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Quantum Microwave to Optical Transduction with Light-Robust Superconducting Circuits


Wood, Steven (2024) Quantum Microwave to Optical Transduction with Light-Robust Superconducting Circuits. Dissertation (Ph.D.), California Institute of Technology. doi:10.7907/kkbj-ex94.


Modern computing and communication technologies such as supercomputers and the internet are based on optically connected networks of microwave frequency information processors. In recent years, an analogous architecture has emerged for quantum networks with optically distributed entanglement between remote superconducting quantum processors, a leading platform for quantum computing. The high coherence, controllability and scalability of microwave frequency superconducting circuits are ideal test-beds for nodes of a quantum network, however, microwave photons are not well suited for transmission of quantum information over long distances due to the presence of a large thermal background at room temperature. Optical photons are ideal for quantum communication applications due to their low propagation loss and negligible thermal occupation at room temperature. Coherent transduction of single photons from the microwave to the optical domain has the potential to play a key role in quantum networking and distributed quantum computing. In this thesis, we present the design of a piezo-optomechanical quantum transducer where transduction is mediated by a strongly hybridized acoustic mode of a piezoacoustic cavity attached to an optomechanical crystal. Our design involves on-chip integration of a light-robust superconducting circuit with the piezo-optomechanical transducer. Absorption of stray photons from the optical pump used in the transduction process is known to cause excess decoherence and noise in the superconducting circuit. The recovery time of the superconducting circuit after the optical pulse sets a limit on the transducer repetition rate. We fabricate niobium nitride based superconducting circuits and test their response to illumination by a 1550nm laser. We find a bandwidth-limited recovery time of $\sim$ 1us, indicating that a repetition rate exceeding 10kHz should be possible. Combined with the expected efficiency and noise metrics of our design, we expect that a transducer in this parameter regime would be suitable to realize probabilistic schemes for remote entanglement of superconducting quantum processors. We show non-classical microwave-optical photon correlations of the niobium nitride aluminum nitride transducer operated as a spontaneous parametric down conversion source. We go on to show the preparation and characterization of microwave-optical Bell states prepared by the transducer. And finally, we conclude by discussing the challenges with fabricating niobium nitride superconducting circuits and lithium niobate piezoacoustic devices on silicon-on-insulator substrates and provide steps towards realizing our enhanced transducer design.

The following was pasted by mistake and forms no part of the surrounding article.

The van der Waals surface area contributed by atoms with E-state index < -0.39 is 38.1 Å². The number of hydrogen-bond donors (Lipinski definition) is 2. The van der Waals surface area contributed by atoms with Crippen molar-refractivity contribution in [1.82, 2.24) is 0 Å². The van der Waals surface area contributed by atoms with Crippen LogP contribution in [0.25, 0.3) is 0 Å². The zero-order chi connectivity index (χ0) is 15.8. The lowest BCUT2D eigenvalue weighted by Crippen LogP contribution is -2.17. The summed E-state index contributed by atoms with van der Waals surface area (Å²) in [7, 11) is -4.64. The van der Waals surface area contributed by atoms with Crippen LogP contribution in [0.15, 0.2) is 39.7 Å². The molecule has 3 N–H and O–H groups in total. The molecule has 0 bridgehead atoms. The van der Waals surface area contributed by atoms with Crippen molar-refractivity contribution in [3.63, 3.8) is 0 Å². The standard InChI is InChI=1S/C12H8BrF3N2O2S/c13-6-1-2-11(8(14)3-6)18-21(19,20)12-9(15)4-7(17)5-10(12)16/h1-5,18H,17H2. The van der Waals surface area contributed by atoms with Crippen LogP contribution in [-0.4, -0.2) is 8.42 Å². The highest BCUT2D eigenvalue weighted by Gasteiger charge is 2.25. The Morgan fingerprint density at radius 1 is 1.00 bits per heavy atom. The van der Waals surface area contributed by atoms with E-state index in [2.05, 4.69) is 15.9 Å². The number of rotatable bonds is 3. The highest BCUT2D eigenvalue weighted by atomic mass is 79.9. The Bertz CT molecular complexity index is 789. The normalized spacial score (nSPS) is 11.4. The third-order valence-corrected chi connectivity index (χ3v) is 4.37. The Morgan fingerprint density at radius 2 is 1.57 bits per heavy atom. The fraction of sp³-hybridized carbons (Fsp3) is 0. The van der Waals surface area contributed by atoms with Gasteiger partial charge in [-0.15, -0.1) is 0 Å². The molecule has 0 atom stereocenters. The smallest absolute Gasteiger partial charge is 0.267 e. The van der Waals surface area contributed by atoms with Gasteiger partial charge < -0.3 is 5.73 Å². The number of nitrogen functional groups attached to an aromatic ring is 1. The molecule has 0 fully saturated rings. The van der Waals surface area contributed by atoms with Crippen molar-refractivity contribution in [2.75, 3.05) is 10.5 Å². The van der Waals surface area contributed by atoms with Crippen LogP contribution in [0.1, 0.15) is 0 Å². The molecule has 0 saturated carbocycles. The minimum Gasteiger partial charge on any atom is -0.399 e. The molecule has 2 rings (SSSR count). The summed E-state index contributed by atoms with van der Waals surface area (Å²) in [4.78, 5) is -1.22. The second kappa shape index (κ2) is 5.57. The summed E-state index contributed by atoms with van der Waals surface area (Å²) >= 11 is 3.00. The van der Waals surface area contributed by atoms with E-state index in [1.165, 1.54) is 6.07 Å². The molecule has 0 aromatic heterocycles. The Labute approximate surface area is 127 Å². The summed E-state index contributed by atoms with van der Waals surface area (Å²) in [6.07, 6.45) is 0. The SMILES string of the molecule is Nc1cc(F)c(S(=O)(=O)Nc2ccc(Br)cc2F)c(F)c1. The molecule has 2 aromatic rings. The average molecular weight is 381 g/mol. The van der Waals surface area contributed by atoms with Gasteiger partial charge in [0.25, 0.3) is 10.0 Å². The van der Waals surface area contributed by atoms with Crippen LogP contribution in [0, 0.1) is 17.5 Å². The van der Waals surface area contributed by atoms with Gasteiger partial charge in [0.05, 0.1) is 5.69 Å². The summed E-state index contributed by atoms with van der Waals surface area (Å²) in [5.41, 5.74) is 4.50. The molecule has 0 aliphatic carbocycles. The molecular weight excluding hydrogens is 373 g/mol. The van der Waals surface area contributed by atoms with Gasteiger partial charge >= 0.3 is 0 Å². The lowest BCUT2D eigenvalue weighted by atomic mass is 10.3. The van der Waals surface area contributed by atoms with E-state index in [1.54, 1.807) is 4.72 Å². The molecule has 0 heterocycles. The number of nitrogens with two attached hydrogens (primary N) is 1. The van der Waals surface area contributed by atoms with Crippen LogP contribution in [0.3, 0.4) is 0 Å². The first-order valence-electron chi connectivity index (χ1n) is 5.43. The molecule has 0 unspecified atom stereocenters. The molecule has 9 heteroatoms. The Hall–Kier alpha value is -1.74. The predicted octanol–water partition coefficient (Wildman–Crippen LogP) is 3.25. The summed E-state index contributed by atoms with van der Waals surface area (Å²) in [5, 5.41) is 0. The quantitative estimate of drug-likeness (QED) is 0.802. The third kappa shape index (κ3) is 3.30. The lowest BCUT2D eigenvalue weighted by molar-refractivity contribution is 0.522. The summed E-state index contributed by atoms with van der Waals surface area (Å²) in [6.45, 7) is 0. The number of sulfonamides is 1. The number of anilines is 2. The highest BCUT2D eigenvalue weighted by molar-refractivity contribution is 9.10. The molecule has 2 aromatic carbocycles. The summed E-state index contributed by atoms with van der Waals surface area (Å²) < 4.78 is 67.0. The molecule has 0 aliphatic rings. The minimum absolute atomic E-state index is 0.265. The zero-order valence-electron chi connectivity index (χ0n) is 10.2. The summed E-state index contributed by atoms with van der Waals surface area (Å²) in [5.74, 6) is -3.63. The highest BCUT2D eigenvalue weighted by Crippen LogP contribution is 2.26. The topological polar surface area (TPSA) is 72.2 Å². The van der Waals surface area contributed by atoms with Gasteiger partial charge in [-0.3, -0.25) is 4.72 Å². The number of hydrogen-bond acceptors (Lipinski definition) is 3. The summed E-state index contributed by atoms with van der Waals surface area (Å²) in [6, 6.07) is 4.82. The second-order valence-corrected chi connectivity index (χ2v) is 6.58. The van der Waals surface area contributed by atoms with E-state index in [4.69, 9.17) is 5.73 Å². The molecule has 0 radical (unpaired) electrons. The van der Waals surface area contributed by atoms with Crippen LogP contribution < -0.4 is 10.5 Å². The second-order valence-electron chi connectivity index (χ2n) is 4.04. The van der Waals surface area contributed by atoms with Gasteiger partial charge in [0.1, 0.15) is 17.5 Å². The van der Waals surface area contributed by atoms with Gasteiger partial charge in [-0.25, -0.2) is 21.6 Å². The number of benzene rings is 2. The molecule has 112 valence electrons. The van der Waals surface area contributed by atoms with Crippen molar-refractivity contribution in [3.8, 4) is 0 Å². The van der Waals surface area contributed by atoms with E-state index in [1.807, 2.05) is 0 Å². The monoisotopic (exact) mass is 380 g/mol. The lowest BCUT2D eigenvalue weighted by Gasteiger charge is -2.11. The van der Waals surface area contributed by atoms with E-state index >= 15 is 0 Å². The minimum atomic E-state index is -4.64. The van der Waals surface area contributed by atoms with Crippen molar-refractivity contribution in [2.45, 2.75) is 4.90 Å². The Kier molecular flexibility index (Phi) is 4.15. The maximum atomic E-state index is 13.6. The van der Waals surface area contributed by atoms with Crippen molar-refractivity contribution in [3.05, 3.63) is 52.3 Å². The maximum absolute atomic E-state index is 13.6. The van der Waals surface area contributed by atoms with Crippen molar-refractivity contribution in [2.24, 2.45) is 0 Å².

Item Type:Thesis (Dissertation (Ph.D.))
Subject Keywords:Quantum transduction; piezo-opto-mechanics
Degree Grantor:California Institute of Technology
Division:Engineering and Applied Science
Major Option:Applied Physics
Thesis Availability:Public (worldwide access)
Research Advisor(s):
  • Painter, Oskar J.
Group:Painter Lab
Thesis Committee:
  • Faraon, Andrei (chair)
  • Minnich, Austin J.
  • Vahala, Kerry J.
  • Painter, Oskar J.
Defense Date:7 February 2024
Additional Information:Thesis is in two parts: Part I: Light-Robust Aluminum Nitride Transducer. Part II: Light-Robust Lithium Niobate Transducer
Record Number:CaltechTHESIS:03222024-181941076
Persistent URL:
Wood, Steven0009-0004-2582-0627
Default Usage Policy:No commercial reproduction, distribution, display or performance rights in this work are provided.
ID Code:16339
Deposited By: Steven Wood
Deposited On:16 Apr 2024 18:11
Last Modified:29 Apr 2024 18:26

Thesis Files

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